New studies show that the cities that are the hardest hit are the cities with Chinatowns and high Asian populations. If that’s true, instead of quarantining the rest of the country, why not simply quarantine those neighborhoods? Oh, but you can’t. It’s racist. So, to protect the sensibilities of one community, we have to impose harsh punishments on all of us. (That staying at home and sheltering in place and only shopping for necessities is not a hardship for me do not make such stringent measures any less harsh.)

I keep saying that the measures being taken to flatten that mythical curve (and it is a myth — a projection — and so far, most projections pertaining to this disease have been wrong) don’t affect me, but obviously, I am wrong. Being housebound is giving me way too much time to think! And I have an overactive “thinker” to begin with.

But still, someone has to think about these things. Someone has to care about those dying from diseases other than the disease of the day. Someone has to look beyond the numbers and see the tragedy in even a single death.

***

Pat Bertram is the author of Grief: The Inside Story – A Guide to Surviving the Loss of a Loved One. “Grief: The Inside Story is perfect and that is not hyperbole! It is exactly what folk who are grieving need to read.” –Leesa Healy, RN, GDAS GDAT, Emotional/Mental Health Therapist & Educator.

There’s Always Something

The ornamental pear trees are in full bloom; consequently, so are my allergies. And oh, this is so not the time to have to deal with allergies. Even though there is zero chance that I have The Bob, I have to be especially careful to stay away from people because they don’t know my dry cough and difficulty breathing are from stuffed sinuses and not a virus.

Even worse from my standpoint is that the Colorado governor has asked everyone to wear masks, and anything covering my nose and mouth makes it even that much more difficult to breathe. Yep — so not the time to have to deal with allergies! If it becomes mandatory to wear a mask, I’ll use it for the few minutes I’m inside a store or around people, but other than that, it’s not feasible.

A list of what one can and cannot do during this time is circulating around the internet, and it says you’re not supposed to let anyone in your house — not parents, grandparents, children, grandchildren, best friends. No one. And yet, that’s patently absurd. My toilet quit working, and since I can’t fix it myself, I had to have someone come into my house, which was a good thing. It turned out that the wax ring wasn’t the problem as we had surmised; instead, the whole flange was corroded, so much so that it was difficult for the bolts to be removed. It was also a job for two people. Certainly not a job for one woman who hadn’t a clue what she was doing.

Since these same two fellows were the very last people I’d seen, it didn’t worry me. If they had infected me, then I would be merely returning the favor.

But, as I said, there is zero chance of my having The Bob. Unless the conspiracy theorists are correct that the virus isn’t a virus but the body’s reaction to the new 5G network, there is no way for me to get it. No one in the county has it, and I haven’t been to any counties that do. And even if people here had it, I am hermitting, and haven’t seen anyone. Except for the people who fixed my toilet, of course.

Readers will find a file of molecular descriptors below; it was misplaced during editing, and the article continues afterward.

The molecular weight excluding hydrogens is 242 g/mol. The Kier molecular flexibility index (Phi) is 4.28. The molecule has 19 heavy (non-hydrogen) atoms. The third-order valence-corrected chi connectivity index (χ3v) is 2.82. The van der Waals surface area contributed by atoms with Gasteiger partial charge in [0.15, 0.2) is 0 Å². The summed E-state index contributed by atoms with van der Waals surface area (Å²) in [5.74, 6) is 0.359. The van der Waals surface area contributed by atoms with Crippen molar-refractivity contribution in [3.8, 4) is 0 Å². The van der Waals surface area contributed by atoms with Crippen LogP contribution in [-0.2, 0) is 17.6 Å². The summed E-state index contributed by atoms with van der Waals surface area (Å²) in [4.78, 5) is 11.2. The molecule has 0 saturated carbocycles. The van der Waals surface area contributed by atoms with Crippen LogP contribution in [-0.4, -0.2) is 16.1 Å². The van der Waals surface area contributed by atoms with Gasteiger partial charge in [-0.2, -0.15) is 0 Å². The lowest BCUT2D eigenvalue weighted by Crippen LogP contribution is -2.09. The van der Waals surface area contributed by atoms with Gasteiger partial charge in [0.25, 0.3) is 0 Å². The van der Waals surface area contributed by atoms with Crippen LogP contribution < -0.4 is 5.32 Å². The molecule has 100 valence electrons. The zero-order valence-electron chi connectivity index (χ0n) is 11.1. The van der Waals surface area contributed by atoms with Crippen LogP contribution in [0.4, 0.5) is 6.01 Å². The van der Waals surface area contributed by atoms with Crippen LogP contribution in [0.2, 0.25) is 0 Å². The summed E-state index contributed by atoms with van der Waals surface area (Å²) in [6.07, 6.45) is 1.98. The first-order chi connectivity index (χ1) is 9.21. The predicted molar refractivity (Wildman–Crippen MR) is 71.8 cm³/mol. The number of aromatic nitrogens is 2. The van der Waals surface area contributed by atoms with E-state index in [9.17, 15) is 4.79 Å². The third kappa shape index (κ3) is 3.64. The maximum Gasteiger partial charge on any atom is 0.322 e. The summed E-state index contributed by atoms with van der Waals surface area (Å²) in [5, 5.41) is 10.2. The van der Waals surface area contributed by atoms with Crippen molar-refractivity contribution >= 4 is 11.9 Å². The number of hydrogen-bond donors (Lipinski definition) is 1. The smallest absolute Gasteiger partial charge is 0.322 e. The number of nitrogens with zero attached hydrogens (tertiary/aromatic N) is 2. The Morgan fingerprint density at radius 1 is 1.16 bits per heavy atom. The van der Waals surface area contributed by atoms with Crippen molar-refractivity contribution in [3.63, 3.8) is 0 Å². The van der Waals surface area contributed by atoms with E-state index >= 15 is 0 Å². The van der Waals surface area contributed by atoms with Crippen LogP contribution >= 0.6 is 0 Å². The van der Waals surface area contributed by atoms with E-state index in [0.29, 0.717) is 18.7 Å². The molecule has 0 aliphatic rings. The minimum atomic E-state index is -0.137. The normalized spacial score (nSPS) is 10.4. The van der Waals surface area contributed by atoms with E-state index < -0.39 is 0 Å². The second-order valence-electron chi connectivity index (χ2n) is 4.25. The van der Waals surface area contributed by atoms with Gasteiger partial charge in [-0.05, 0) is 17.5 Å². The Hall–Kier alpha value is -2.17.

I see photos of empty streets because of people being in lockdown, but that isn’t true here. Since people are allowed out to exercise, I frequently see small groups of people out walking their dogs or simply just walking. In fact, I see more people now out walking than I did before all this started. So, while other people are hoping this is all over soon so that they can be less alone, I am hoping it’s over soon so I can be more alone!

Still, whether people want to be around folks again or to see less of them, we’re all getting a little antsy. In my case, it’s still the knee more than anything else. I’m healed enough to walk now; I just can’t walk very far yet. But that will come.

Meantime, I have allergies to deal with.

There’s always something, isn’t there? I hope your “somethings” is as minor as mine are.

***

Pat Bertram is the author of Grief: The Inside Story – A Guide to Surviving the Loss of a Loved One. “Grief: The Inside Story is perfect and that is not hyperbole! It is exactly what folk who are grieving need to read.” –Leesa Healy, RN, GDAS GDAT, Emotional/Mental Health Therapist & Educator.

Excerpt from “A Spark of Heavenly Fire”

ASHFborderWith all the talk of Ebola, with all the scares and scaremongering, it’s hard for me not to shudder. I’d spent years researching viruses, bioengineering, bioweapons, and human experimentation (experiments humans did on each other) for my novel A Spark of Heavenly Fire, and though I knew what could happen, I always thought that somehow we’d be able to bypass a real epidemic. It’s still possible, though it’s also possible that by the new year, there will be 1,000,000 victims of the Ebola virus.

Here is an excerpt from A Spark of Heavenly Fire detailing some of the things I discovered in my research. Oh, my. What wondrous creatures we humans are! The red death was my own creation, based on viruses that various scientists had played around with.

Excerpt:

Greg was sitting at his computer, trying unsuccessfully to access the Internet, when he heard someone plop down in the chair behind him. Assuming Olaf had stopped by for his morning chat, Greg smiled as he swiveled his chair around.

The smile faded when he saw Clara D’Onofrio regarding him with red-rimmed, feverish eyes that glowed against her abnormally pale skin.